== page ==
• Stuart Munro 18.1.2

        We have been much too precious about deportations – there are some real ratbags with no loyalty or cultural connection to NZ here now, who belong back home.

        This wanker for one.

        The Chch shooter for another

        And Thiel.

        The price of being the world's dumping ground is going to be someone's civil liberties – better that it be those that represent a threat to inoffensive citizens than the citizens themselves.

  19. Ghostwhowalksnz 19

    Not a settled person in NZ . he was only here for a short time and he was on his own here. Family was still in Sri Lanka.

    of course we deport people who have committed serious crimes and are not established here or arrived as young children. In this case the deportation order came because the refugee application was fraudulent

  20. Stuart Munro 20

    Convenient though it may have proven, fatally shooting a knife wielding assailant is not supposed to be the way things work. Justice is supposed to lie with the court, not be dispensed by the fellow on the spot like some Judge Dredd.

    It was for instances like these that the (often misused) tasers were ostensibly approved.

    • Gezza 20.1

      The courts weren’t there at the time. And the courts hadn’t been able to ensure that he wasn’t either. Not a simple situation of the armed police simply dispensing summary justice. From a witness who got involved:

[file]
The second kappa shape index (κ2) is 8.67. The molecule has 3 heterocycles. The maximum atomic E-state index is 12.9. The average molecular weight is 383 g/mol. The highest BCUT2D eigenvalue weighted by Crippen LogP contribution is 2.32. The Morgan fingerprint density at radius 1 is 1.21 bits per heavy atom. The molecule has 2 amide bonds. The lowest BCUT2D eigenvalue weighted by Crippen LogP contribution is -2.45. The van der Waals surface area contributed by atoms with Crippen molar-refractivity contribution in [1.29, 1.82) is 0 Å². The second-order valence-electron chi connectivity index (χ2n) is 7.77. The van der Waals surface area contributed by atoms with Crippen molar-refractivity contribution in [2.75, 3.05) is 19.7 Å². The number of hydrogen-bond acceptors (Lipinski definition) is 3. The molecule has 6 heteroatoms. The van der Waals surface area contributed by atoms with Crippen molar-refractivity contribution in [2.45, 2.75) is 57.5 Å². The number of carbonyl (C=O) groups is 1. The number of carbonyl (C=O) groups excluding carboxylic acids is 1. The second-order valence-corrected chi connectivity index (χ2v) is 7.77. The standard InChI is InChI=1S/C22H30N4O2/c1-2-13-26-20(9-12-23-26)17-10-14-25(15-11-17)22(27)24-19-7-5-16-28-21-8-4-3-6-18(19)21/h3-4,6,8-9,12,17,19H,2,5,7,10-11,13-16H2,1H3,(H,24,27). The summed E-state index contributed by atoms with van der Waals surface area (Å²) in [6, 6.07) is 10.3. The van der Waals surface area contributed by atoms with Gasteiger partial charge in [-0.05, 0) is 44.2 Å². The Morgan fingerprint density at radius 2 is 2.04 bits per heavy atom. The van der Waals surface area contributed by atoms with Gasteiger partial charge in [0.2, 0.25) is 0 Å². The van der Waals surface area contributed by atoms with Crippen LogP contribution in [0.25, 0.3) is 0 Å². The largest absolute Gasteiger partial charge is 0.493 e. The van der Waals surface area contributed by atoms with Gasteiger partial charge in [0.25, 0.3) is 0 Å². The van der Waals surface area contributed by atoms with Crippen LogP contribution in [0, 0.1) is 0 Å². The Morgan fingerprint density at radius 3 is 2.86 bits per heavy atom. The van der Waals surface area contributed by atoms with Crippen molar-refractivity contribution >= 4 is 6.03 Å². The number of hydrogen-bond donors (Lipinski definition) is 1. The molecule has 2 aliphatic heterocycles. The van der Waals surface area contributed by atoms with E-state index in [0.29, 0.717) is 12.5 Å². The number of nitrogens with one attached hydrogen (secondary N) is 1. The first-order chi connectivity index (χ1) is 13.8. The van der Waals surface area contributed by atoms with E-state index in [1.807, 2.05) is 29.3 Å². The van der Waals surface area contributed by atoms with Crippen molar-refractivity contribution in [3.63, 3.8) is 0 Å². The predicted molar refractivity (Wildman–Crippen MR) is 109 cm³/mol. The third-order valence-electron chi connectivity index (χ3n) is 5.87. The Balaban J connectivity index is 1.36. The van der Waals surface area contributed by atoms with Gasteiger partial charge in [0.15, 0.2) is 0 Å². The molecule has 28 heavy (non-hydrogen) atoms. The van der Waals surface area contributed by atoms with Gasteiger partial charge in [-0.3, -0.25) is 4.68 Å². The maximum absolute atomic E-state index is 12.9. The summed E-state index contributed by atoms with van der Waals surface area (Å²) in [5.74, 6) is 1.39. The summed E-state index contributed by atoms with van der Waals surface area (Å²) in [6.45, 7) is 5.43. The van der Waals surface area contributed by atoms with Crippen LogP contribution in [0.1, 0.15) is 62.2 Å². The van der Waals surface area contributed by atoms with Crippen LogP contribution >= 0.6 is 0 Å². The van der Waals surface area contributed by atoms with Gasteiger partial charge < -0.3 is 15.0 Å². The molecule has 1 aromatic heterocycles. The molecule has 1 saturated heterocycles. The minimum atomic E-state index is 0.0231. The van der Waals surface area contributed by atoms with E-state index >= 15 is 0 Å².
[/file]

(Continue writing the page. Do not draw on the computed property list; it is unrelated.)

“There was a lady laid on the ground with a severe stomach wound and shoulder laceration. Next to her was an elderly lady, cowering behind a shopping trolley and others running for the exit. The man with a knife was pacing around the area, in and out of the aisles at the rear of the store.”

      “I passed the victim laying on the floor and [the] terrorist. I was yelling at him to drop the knife, he paid no attention other than to pace towards me, then pace back in the opposite direction. He seemed manic, slashing at the air and fast pacing towards anyone close.”

      “I ran to the bottom of the store and grabbed a metal bollard to use against him. He was yelling ‘Allah akbar’. I move towards him shouting to drop the knife, he ignored this. Another man tried to tackle him but was thrown to the ground and narrowly missed being stabbed, he (the terrorist) was slashing at the air and loudly saying ‘Allah Akbar’.”

      “To get his attention, I said ‘**** your God’. This got his attention and he started moving toward me. I’m not proud of that statement and is not something I believe, but knew it would anger him and draw his attention towards me.

      “At this point another chap came up behind me also yelling to drop the ‘******* knife’ and told me to hit him with the metal pole, I couldn’t safely get close enough, he was slashing at the air, the guy took the pole and moved to the back of the store.

      “The terrorist was moving towards me. I kept yelling to drop the knife. As he was moving towards me, plain clothed armed police entered from behind me. As they passed me and stood in front of me, they stated ‘armed police’, yelled at the chap with the pole to move from the line of fire, yelling ‘move back – armed police’ and told him [the terrorist] to drop the knife.